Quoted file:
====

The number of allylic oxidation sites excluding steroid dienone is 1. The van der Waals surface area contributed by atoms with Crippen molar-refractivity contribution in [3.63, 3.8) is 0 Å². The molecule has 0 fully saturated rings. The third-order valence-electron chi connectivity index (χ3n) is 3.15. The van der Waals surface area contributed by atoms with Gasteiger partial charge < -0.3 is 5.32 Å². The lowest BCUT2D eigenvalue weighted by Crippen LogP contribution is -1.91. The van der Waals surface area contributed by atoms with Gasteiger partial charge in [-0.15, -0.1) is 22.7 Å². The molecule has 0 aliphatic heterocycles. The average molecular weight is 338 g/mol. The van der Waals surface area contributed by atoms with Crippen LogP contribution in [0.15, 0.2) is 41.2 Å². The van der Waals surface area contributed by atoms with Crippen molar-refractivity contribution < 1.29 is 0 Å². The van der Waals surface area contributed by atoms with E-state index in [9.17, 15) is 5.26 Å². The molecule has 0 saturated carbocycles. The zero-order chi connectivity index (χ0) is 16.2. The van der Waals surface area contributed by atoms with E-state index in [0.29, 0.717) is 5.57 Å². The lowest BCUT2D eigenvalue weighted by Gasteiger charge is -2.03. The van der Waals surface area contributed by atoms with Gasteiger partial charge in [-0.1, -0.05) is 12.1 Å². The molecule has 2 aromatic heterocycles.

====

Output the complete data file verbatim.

The number of allylic oxidation sites excluding steroid dienone is 1. The van der Waals surface area contributed by atoms with Crippen molar-refractivity contribution in [3.63, 3.8) is 0 Å². The molecule has 0 fully saturated rings. The third-order valence-electron chi connectivity index (χ3n) is 3.15. The van der Waals surface area contributed by atoms with Gasteiger partial charge < -0.3 is 5.32 Å². The lowest BCUT2D eigenvalue weighted by Crippen LogP contribution is -1.91. The van der Waals surface area contributed by atoms with Gasteiger partial charge in [-0.15, -0.1) is 22.7 Å². The molecule has 0 aliphatic heterocycles. The average molecular weight is 338 g/mol. The van der Waals surface area contributed by atoms with Crippen LogP contribution in [0.15, 0.2) is 41.2 Å². The van der Waals surface area contributed by atoms with Crippen molar-refractivity contribution < 1.29 is 0 Å². The van der Waals surface area contributed by atoms with E-state index in [9.17, 15) is 5.26 Å². The molecule has 0 saturated carbocycles. The zero-order chi connectivity index (χ0) is 16.2. The van der Waals surface area contributed by atoms with E-state index in [0.29, 0.717) is 5.57 Å². The lowest BCUT2D eigenvalue weighted by Gasteiger charge is -2.03. The van der Waals surface area contributed by atoms with Gasteiger partial charge in [-0.1, -0.05) is 12.1 Å². The molecule has 2 aromatic heterocycles.